Ida P. Rolf and Quotes

Many bodyworkers today have heard of Rolfing and Ida Rolf, but too few understand how influential are her ideas and methods.

A doctor in her own right, Ida Pauline Rolf received her Ph.D. in biochemistry from the College of Physicians and Surgeons of Columbia University.

Driven to find solutions to her own health problems as well as those of her two sons, she spent many years studying and experimenting with different systems of healing and manipulation, including homeopathy, osteopathy, chiropractic and yoga.

Dr. Rolf agreed that the body functions best when the bony segments are in proper alignment. She added her observations that lasting improvement in alignment and an overall sense of well-being required a closer look at the effects of gravity on our bodies. She believed that the imbalances in structure placed demands on the body’s pervasive network of soft tissues: muscles, fascia, tendons and ligaments, thereby creating compensations throughout the body structure.

Dr. Rolf posed this fundamental question: “What conditions must be fulfilled in order for the human body-structure to be organized and integrated in gravity so that the whole person can function in the most optimal and economical way?”

Her life’s work was devoted to this investigation which led to the system of soft tissue manipulation and movement education that we now call Rolfing®. In order to pass along her work to others and to make the education process accessible, she developed a curriculum teaching the work to be delivered through a series of ten sessions, which came to be known as the Ten Series (For any body nerds who really want to go deep, give a listen to these transcripts [source]).

Following are some selected quotes that give some insight into this revolutionary woman and her method:

Fascia is the organ of posture. Nobody ever says this; all the talk is about muscles. Yet this is a very important concept, and because this is so important, we as Rolfers must understand both the anatomy and physiology, but especially the anatomy of fascia. The body is a web of fascia. A spiderweb is in a plane. This web is in a sphere. We can trace the lines of that web to get an understanding of how what we see in a body works. For example, why, when we work with the superficial fascia does this change the tone of the fascia as a whole?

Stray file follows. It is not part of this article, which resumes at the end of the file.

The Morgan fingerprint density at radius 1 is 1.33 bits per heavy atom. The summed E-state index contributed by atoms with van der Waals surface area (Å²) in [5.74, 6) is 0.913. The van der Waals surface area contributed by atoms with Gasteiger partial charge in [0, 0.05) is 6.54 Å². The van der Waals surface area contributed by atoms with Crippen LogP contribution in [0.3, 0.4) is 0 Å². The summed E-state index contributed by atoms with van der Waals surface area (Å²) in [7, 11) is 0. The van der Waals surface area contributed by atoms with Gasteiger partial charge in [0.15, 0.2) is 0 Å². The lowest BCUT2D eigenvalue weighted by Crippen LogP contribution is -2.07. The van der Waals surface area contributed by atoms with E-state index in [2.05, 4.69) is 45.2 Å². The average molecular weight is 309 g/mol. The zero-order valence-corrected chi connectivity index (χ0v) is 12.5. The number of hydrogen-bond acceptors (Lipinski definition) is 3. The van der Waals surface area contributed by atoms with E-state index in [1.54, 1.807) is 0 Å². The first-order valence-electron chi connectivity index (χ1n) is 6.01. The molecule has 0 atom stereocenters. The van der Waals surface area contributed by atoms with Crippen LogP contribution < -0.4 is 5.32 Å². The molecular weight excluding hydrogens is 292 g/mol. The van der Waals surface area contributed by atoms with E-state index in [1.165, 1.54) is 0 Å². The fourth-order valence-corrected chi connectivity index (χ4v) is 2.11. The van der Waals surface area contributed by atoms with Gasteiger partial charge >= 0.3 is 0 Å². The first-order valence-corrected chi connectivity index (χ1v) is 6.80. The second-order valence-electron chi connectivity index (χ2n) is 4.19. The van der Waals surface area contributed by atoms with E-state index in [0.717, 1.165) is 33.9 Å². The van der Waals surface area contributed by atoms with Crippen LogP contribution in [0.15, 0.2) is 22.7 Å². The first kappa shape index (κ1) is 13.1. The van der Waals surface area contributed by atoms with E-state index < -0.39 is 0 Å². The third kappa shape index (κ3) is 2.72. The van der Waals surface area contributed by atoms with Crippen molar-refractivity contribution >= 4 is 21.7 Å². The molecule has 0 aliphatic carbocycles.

–Ida Rolf,  Rolfing and Physical Reality

An effective human being is a whole that is greater than the sum of its parts.
–Ida Rolf,  Rolfing and Physical Reality

Form and function are a unity, two sides of one coin. In order to enhance function, appropriate form must exist or be created.
–Ida Rolf,  Rolfing and Physical Reality

Some individuals may perceive their losing fight with gravity as a sharp pain in their back, others as the unflattering contour of their body, others as constant fatigue, yet others as an unrelentingly threatening environment. Those over forty may call it old age. And yet all these signals may be pointing to a single problem so prominent in their own structure, as well as others, that it has been ignored: they are off balance, they are at war with gravity.
–Ida Rolf,  Rolfing and Physical Reality

This is the gospel of Rolfing: When the body gets working appropriately, the force of gravity can flow through. Then, spontaneously, the body heals itself.
–Ida Rolf,  Rolfing and Physical Reality

We are not truly upright, we are only on our way to being upright. This is a metaphysical consideration. One of the jobs of a Rolfer is to speed that process along. We want to get a man out of the place where gravity is his enemy. We want to get him into the place where gravity reinforces him and is a friend, a nourishing force.
–Ida Rolf,  Rolfing and Physical Reality

Rolfers make a life study of relating bodies and their fields to the earth and its gravity field, and we so organize the body that the gravity field can reinforce the body’s energy field. This is our primary concept.
–Ida Rolf,  Rolfing and Physical Reality

Go around the problem; get the system sufficiently resilient so that it is able to change, and it will change, It doesn’t have to be forced. It’s that forcing that you have to avoid at all costs.
–Ida Rolf,  Rolfing and Physical Reality

Over and over again, people come to me, and they tell me, You just don’t know how strong I am. They say “strength” and I want to hear “balance.” The strength idea has effort in it; this is not what I’m looking for. Strength that has effort in it is not what you need; you need the strength that is the result of ease.
–Ida Rolf,  Rolfing and Physical Reality

When the pelvis is not balanced, we do not have the upward thrust that creates zero balance, the sense of weightlessness that can be experienced in the body. When the pelvis is aberrated, it does not allow this equipoise, this tranquillity in experience that a balanced pelvis shows. The combined forces acting on a balanced pelvis are in a moment of inertia near zero. It is always in dynamic action, but the forces balance out to near zero.
–Ida Rolf,  Rolfing and Physical Reality

This is an important concept: that practitioners are integrating something; we are not restoring something. This puts us in a different class from all other therapists that I know of. It takes us out of the domain designated by the word “therapy,” and puts us in the domain designated by the word “education.” It puts our thinking into education: how can we use these ideas behind Structural Integration? How do we put a body together so that it’s a unit, an acting, energy efficient unit? One of the differences between Structural Integration Practitioners and practitioners of medicine, osteopathy, chiropractic, naturopathy, etc., is that the latter are all relieving symptoms. They make no effort to put together elements into a more efficient energy system.
–Ida Rolf,  Rolfing and Physical Reality

Comments are closed